Norway's Arctic Oil Lawsuit Offers Hope For A New Era Of Climate Litigation

The insatiable Norwegian thirst for Arctic oil flies in the face of the Paris global climate agreement
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The Oslo Court in Norway where a trial has been taking place after the Norwegian government was sued by climate activists.
The Oslo Court in Norway where a trial has been taking place after the Norwegian government was sued by climate activists.
Greenpeace Nordic

If you mention “Norway”, people might think of stunning landscapes of raw nature, deep fjords or hand-knitted sweaters to beat the cold.

Some might also think of us as green frontrunners, paving the way for electric cars and one of the first countries in the world to ratify the Paris Climate Agreement. Norwegians are proud of our environmental awareness, but do we deserve to be seen as a country taking our global responsibility seriously in the fight against climate change?

I would love to say so, but sadly it’s far from the truth.

We got new proof of the insatiable Norwegian thirst for Arctic oil last summer when the government opened a new oil frontier in the north, knowing full well that the combustion of oil causes climate change and fuels extreme weather events. In response, Greenpeace and the environmental NGO Nature and Youth took the Norwegian government to court in a historic lawsuit, arguing that drilling for new oil is in violation of the right to a safe and healthy environment for current and future generations, as stated in the Norwegian Constitution.

Ketil Lund former Supreme Court judge representing Grandparents Against Climate Change Truls Gulowsen head of Greenpeace Norway Ingrid Skjoldvaer head of Nature and Youth (left-right).
Ketil Lund former Supreme Court judge representing Grandparents Against Climate Change Truls Gulowsen head of Greenpeace Norway Ingrid Skjoldvaer head of Nature and Youth (left-right).
Greenpeace Nordic

A win and a new era of environmental rights

This is the first time that the “environmental article” 112 has been invoked in a Norwegian courtroom. Even though the judge did not ultimately rule in our favour to invalidate the oil licenses, the District Court of Oslo ruled that the right to a healthy environment is indeed protected by the Norwegian Constitution as an individual right – and places on the Norwegian government a duty to uphold it. The court also ruled that this right can be enforced in courts – a significant blow to the government’s position, which strongly advocated against the establishment of a human right to a healthy environment.

It’s therefore hard for me to overstate the importance of this judgement.

By being so clear on the environmental rights, this judgement can open up a whole new era of environmental rights in Norway, and I hope it will also inspire other lawsuits around the world. Around 90 countries have similar constitutional rights to a healthy environment, and this lawsuit can have a ripple effect helping guide other jurisdictions on how to interpret these rights in their legal systems. This is huge!

A bittersweet judgement

However, the Oslo District Court also found the Norwegian government not responsible for breaching the Constitution by granting new licenses for this summer’s oil glut in the pristine Norwegian Arctic waters of the Barents Sea.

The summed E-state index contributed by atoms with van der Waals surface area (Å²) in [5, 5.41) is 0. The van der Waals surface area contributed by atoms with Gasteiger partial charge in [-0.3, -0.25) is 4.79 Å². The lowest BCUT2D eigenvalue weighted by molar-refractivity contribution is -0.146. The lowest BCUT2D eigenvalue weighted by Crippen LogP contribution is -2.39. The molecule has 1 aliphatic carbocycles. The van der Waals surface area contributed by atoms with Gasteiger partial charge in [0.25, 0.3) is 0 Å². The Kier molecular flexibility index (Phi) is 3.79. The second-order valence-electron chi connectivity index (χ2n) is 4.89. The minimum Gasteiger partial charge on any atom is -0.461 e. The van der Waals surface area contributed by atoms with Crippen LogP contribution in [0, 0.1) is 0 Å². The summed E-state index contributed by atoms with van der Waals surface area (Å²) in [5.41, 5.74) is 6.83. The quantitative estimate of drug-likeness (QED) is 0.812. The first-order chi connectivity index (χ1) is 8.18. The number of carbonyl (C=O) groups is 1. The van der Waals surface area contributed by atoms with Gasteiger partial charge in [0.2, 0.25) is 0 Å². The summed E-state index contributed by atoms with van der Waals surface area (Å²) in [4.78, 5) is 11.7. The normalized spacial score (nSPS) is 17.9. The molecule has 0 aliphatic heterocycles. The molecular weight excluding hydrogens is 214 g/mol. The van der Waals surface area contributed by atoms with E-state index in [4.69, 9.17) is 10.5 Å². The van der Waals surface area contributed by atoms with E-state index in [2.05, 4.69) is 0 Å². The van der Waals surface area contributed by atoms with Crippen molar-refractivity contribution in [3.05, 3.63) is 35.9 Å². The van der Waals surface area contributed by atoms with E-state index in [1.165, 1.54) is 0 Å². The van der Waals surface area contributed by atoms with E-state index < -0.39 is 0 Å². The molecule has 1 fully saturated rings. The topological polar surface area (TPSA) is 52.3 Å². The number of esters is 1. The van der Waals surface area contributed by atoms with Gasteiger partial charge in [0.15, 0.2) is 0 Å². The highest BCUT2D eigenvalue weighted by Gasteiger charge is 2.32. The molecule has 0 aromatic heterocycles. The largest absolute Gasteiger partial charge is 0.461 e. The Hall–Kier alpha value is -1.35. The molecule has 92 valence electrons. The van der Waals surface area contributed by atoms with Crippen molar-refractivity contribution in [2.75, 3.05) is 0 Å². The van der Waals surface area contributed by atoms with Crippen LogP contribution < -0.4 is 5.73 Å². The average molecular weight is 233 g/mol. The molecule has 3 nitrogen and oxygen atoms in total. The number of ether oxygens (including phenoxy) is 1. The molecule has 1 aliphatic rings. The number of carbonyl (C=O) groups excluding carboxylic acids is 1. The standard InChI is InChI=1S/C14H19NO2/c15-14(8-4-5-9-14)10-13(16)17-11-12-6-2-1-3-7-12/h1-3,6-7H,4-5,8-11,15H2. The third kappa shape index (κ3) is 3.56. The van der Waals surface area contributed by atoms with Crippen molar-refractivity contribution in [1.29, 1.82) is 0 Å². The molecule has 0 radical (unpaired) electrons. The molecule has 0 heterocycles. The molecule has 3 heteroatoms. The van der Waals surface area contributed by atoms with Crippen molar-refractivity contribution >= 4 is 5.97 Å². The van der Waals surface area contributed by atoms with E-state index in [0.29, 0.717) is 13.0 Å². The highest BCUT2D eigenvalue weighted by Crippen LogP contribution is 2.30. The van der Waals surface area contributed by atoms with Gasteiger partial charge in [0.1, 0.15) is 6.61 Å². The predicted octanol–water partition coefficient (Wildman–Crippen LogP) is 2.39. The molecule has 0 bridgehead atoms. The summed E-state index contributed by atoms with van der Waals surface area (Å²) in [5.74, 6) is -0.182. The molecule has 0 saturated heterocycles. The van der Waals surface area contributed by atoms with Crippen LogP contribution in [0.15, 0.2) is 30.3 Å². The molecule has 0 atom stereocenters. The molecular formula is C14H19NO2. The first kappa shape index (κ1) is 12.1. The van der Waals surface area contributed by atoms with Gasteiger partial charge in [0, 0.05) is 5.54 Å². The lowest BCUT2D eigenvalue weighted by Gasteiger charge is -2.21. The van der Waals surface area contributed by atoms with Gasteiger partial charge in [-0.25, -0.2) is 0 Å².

For anyone trying to profit from oil-drilling it is convenient that the judgement ignored the internationally accepted concept of a carbon budget. However, there is no way we can keep ignoring responsibility for exported emissions. The very people to whom the court is granting the right to a healthy environment in Norway are the same people affected by climate change caused by burning Norwegian oil anywhere on the planet.

As a Norwegian, global citizen and believer of local solutions to battle the global climate changes we’re all facing, I find it extremely disappointing that we have a government, and now also a court, that neglects Norway’s responsibility for damaging the planet’s climate.

Climate change is indeed a global issue that knows no borders, and needs to be solved as such. It’s simply not acceptable that the government rejects taking responsibility for its greenhouse emissions beyond Norwegian borders. This interpretation of what constitutes a healthy environment and where responsibility ends cannot stand, and has already received severe criticism from legal academics, activists and the financial sector.

If you are producing landmines, you also have to take responsibility for the dire consequences in the minefield. In my view, it is clear that the same principle must apply to decisions to open up new oil fields for oil that the global climate can not afford be burnt.

Not in sync with the Paris Agreement

So, is Norway really that clean? If you scratch the surface, which is what this lawsuit has been all about, you realise we are talking about a government that is aggressively drilling for more new, Arctic oil at the most critical time for our climate.

Norway is the largest producer and exporter of oil and gas in Western Europe. Our exported emissions account for more than 10 times our nationally reported ones, and we are still aggressively searching for more. It should be clear that the government is not in sync with the global climate agreement from Paris nor its own Constitution. It’s scientific consensus that the world has already burnt more oil than we can afford to.

We are now in a process to consider if and how we and our partners in Nature and Youth will appeal this judgement to a higher court. Many experts have already advised us to do so, based on the weak and absurd premise that Norway is not to be held accountable for allowing even more fossil fuel resources, but no final decision has yet been made. Please wish us luck, and advice and support is more than welcome.

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